Shaffer challenges crowd at MSU’s MLK Jr. Day Unity Breakfast

Contact: Allison Matthews

A man applauds as another rings a cowbell with the MSU seal in the background.
MSU President Mark E. Keenum applauds as Donald M. Shaffer, MSU director of African American Studies and associate professor of English, rings a special cowbell after giving the keynote address at the university’s 26th annual Dr. Martin Luther King Jr. Unity Breakfast and Day of Service program. (Photo by Leilani Salter)

STARKVILLE, Miss.—Mississippi State hosted a capacity crowd gathered to celebrate the legacy of Martin Luther King Jr. Monday [Jan. 20], with keynote speaker Donald M. Shaffer applauding those also committing the day to public service.

The university’s 26th annual Dr. Martin Luther King Jr. Unity Breakfast and Day of Service began with a breakfast program before members of the university and community dispatched to 20 partner sites for volunteerism.

“I’m impressed each year by this event because it implores us not only to remember the legacy of Martin Luther King Jr., but also challenges us to carry forth that legacy in a day of service,” Shaffer said.

MSU President Mark E. Keenum gave welcoming remarks and told the biblical story of “The Good Samaritan,” which he described as a powerful illustration for all people that also reminds him of Dr. Martin Luther King Jr.

“There is no room for discrimination of any kind in this world,” Keenum said. “The story of ‘The Good Samaritan’ reminds me of everything that Dr. King worked and gave his life for. He fought bravely for civil rights and to end discrimination. He fought heroically for dignity and equality, and he fought to open our eyes so that we could recognize all of our neighbors.”

Shaffer, MSU director of African American Studies and an associate professor of English, recounted his childhood as the son of a librarian who grew up in a home filled with books. As he learned about history, literature and the world beyond his hometown of Jackson, Shaffer said the allure of distant cities and the unpleasantness of Magnolia State history made him question his mother about why she never left Mississippi.

“My desire to leave was founded at a very early age—I wanted to go somewhere, anywhere, to some ideal place that I had formulated in my mind, where the weight of history didn’t bear down on me like a heavy burden.

“My mother was always there to give me perspective, give me a different picture,” he said, explaining that she loved her home state, where she also had a long family history.

“She loved Mississippi—for its people, its culture, its beauty. She even loved it in spite of its history—not the history she read about in books, but the history she lived firsthand,” Shaffer said.

“It’s a perspective that acknowledges that this is our home, defined by its long history of struggle, as well as its hard-fought record of social change,” Shaffer said. He said this perspective was the same that led him away for graduate school and also to return after completing his Ph.D. at the University of Chicago.

Shaffer said his mother impacted how he viewed his home, and this is “born out of a willingness to bring about positive change in our state, but just as well, it’s born out of people loving each other despite their differences.”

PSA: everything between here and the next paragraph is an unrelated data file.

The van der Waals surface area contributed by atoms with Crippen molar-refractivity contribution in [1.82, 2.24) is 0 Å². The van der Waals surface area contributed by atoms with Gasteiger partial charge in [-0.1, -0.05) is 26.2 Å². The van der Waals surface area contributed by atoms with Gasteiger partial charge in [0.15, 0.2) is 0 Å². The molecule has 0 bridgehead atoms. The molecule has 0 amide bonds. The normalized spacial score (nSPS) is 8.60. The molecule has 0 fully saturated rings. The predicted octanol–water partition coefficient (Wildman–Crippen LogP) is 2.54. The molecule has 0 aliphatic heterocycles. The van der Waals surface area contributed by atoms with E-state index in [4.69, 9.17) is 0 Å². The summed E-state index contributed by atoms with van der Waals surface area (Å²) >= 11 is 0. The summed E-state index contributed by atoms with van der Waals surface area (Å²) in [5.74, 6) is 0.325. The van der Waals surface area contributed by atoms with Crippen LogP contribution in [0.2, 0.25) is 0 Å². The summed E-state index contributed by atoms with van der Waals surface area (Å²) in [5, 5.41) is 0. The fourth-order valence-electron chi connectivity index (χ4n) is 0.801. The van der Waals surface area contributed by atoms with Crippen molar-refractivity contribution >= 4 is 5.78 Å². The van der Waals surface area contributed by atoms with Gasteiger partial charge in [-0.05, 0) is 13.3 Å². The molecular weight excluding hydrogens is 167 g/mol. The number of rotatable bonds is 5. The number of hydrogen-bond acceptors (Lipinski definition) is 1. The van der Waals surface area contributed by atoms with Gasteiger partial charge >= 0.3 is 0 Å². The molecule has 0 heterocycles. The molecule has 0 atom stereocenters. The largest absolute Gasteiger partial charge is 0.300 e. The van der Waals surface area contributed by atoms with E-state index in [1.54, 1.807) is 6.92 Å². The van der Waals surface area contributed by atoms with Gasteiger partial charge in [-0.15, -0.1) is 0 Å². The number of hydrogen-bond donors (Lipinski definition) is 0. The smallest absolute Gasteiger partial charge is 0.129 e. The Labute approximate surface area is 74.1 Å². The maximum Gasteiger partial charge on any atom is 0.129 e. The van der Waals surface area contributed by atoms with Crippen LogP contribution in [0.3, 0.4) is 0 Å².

Keenum said the Mississippi State family is enriched by Shaffer’s scholarship and his teaching contributions. “Dr. Shaffer is a leader who makes a difference on our campus every single day,” Keenum said.

An MSU faculty member since 2008, Shaffer also serves as mentor for Presidential Scholars in MSU’s Judy and Bobby Shackouls Honors College. As scholar in residence for the Mississippi Arts Commission, and consulting scholar for the Mississippi Writers Trail Project, he has composed markers commemorating the lives and works of authors such as Margaret Walker, Shelby Foote, Richard Wright, William Faulkner, Stark Young and Fannie Lou Hamer.

MSU’s  Dr. Martin Luther King Jr. Unity Breakfast and Day of Service event is sponsored by the Office of the President, Office of the Provost and Executive Vice President, Office of Institutional Diversity and Inclusion, Holmes Cultural Diversity Center, and the university’s Division of Student Affairs. In addition to formal remarks, the program also included musical selections by the campus’s Black Voices Gospel Choir, as well as special presentations by the Kappa Beta Chapter of Alpha Phi Alpha Fraternity, Inc.; Starkville Mayor Lynn Spruill; President of the Oktibbeha County Chapter of NAACP Yulanda Haddix; with Larnzy L. Carpenter, pastor of First Baptist Church of Longview, serving as the program’s moderator.

MSU’s Maroon Volunteer Center, in coordination with Volunteer Starkville, organized the MLK Jr. Day of Service activities which included work at Boys and Girls Club-Columbus, Boys and Girls Club-Starkville, Camp Seminole, Christian World Missions, Council of Community Organizations, Habitat ReStore, Oktibbeha County Heritage Museum, J.L. King Senior Memorial Park, McKee Park, Moncrief Park, Ms. Smith’s Educational Services, MSU Community Garden, Sam D. Hamilton Noxubee National Wildlife Refuge, Odd Fellows/Brush Arbor Cemetery, Oktoc Fire Department, Operation Ukraine-Columbus, Palmer Home Thrift Store-Columbus, Palmer Home Thrift Store-Starkville, Sally Kate Winters-West Point, and United Way.

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